This month, the School of Engineering is hosting the 38th Annual Southeastern Consortium for Minorities in Engineering (SECME) Summer Institute and sponsor the SECME National Student Engineering Competition Finals, in partnership with the UAB Office for Equity and Diversity.
SECME is a professional development institute dedicated to focusing on equity in science, technology, engineering and math initiatives by bringing together K-12 educators, university faculty, and industry and government representatives to share the best in their fields of expertise. Students are able to be involved in the institute through participation in the engineering competition finals.
This year's SECME Summer Institute will begin June 22 with about 120 K-12 educators from around the nation who will reside on campus for a week of professional development workshops in STEM to enhance student achievement and interest in these subjects.
"The goal of the week's events will be to help promote inclusion in learning in STEM fields, and that is something we value at UAB," said Hassan Moore, Ph.D., associate professor of mechanical engineering and outreach director for the School of Engineering. "We look forward to hosting these important discussions and learning from experts from across the nation."
Mechatronics and the Future of the Auto Industry
By Todd Dills
(This article originally appeared in UAB Magazine.)
Alabama has become an unlikely leader in the automotive industry, with manufacturing plants from Mercedes, Honda, and Hyundai producing the latest SUVs, minivans, and sedans. Meanwhile, at the UAB School of Engineering, Vladimir Vantsevich, Ph.D., Sc.D., and his students are working on the next generation of vehicles.
Vantsevich is the leading specialist worldwide in the dynamics, energy efficiency, and mobility of both conventional and unmanned multi-wheel drive vehicles. His work is based in an engineering discipline called mechatronics, a combination of electronic and mechanical systems that he describes as “a technology, a philosophy, and a science” all rolled into one. The automotive industry is a primary adopter of mechatronic systems, Vantsevich explains. Electronically controlled braking systems are one example; another is adaptive cruise control, which deploys radar and electronic controls to automatically adjust vehicle speed in order to maintain a safe following distance.
But these high-tech devices come at a cost. “The average car today has about two kilometers of wires” inside and may have up to five computers, Vantsevich says. That adds more than 60 pounds, “and you have to burn more fuel to carry that weight.”
More than 300 people attended the third annual Sustainable Smart Cities Symposium on Thursday, hearing from a wide range of speakers about the latest in urban sustainability and development.
This year's symposium, presented by the UAB Sustainable Smart Cities Research Center, featured an international panel of speakers, including keynote speaker Barbara McCann, director of the Office of Safety, Energy & Environment for the Office of the U.S. Secretary of Transportation. In her address on "Complete Streets: The Transition to Safe and Inclusive Transportation Networks," McCann explained how a sustained commitment can lead to safer neighborhoods and improved opportunities for economic development. "It is a simple commitment in the beginning, but it can be much harder to actually implement those plans and sustain progress," McCann said. "But when you get that broad commitment on various levels, these communities will begin to transform, and they begin to measure success in different ways."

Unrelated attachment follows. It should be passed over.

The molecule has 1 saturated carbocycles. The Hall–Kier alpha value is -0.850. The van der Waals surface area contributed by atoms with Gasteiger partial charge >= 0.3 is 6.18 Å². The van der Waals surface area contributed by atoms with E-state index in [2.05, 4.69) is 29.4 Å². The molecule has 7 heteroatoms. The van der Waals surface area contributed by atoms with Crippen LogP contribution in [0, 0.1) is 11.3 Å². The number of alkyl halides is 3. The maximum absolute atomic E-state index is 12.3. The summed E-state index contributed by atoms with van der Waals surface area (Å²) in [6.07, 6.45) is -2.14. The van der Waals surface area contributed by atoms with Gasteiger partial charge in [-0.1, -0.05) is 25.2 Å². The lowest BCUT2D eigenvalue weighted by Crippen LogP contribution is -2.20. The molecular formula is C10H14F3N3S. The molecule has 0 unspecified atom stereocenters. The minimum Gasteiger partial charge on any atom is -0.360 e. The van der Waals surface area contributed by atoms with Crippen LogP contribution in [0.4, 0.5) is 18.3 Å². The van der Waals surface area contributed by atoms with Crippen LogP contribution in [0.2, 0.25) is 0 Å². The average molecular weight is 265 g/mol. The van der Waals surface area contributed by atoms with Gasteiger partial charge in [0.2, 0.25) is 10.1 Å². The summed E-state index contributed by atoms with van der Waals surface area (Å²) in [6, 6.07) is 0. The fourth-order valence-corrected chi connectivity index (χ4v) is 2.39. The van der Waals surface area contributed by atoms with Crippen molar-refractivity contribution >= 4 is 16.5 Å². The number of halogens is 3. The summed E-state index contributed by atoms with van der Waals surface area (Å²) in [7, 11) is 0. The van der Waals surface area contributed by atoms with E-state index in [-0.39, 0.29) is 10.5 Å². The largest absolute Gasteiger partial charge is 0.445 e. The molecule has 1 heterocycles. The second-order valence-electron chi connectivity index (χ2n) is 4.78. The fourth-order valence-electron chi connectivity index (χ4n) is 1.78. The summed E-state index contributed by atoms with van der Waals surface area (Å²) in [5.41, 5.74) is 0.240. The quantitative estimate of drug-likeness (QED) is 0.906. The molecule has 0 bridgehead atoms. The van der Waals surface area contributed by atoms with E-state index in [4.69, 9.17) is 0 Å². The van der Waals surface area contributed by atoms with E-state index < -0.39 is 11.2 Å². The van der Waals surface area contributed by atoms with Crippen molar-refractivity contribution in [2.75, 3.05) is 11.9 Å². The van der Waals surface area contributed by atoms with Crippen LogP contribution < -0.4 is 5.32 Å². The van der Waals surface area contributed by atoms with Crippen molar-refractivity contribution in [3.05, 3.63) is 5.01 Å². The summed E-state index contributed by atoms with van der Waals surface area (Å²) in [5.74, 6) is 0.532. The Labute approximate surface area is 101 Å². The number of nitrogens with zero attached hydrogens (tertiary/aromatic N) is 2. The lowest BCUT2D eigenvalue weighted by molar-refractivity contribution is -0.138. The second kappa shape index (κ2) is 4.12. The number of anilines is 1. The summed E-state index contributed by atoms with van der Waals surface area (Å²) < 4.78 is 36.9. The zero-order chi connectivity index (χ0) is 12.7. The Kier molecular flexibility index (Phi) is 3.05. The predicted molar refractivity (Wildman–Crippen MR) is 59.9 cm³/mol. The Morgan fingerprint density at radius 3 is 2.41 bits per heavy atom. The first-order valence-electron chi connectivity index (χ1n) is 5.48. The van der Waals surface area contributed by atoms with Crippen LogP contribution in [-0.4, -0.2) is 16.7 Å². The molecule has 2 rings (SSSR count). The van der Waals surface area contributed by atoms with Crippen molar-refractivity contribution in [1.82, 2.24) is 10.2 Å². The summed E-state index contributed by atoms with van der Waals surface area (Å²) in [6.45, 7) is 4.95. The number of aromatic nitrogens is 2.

The symposium began with welcomes from UAB Provost Linda Lucas, Ph.D. and Birmingham Mayor William Bell. "I am proud of the fact that the city of Birmingham is taking an active role in this process to work with you to come up with best practices to improve our quality of life," said Bell. "It makes no difference how much research you do unless you can apply it to practical, everyday living. It is my responsibility to take the research you come up with and integrate it seamlessly into the planning arena within the city so you will have sustainable projects going on every day."
Barry Andrews Retires after 38 Years at UAB
|At top, Barry Andrews (left) is seen with current dean Iwan Alexander at a reception in Andrews' honor. At bottom, Andrews (right) is pictured with Jim Woodward, the school's second dean, in a 1981 photo provided by UAB Archives.|
Barry Andrews came home to UAB in 1976, and for the next 38 years he was content to stay there; but just because he was home, that's not to say he was idle.
With more than 40 total years as a student and faculty member in the School of Engineering, Andrews retired as chair of the Department of Materials Science and Engineering at the beginning of this month, capping a distinguished career that spans almost the entire history of UAB.
"It is unusual for a school to keep a faculty member for that length of time, particularly when the faculty member is as accomplished and respected in his field as Barry Andrews," says School of Engineering Dean Iwan Alexander, Ph.D. "I first met Barry when I was working in Huntsville and he was working on research with NASA at Marshall Space Flight Center. When I came to UAB years later as dean, it was a big advantage for me to have someone with the history and institutional knowledge that he has."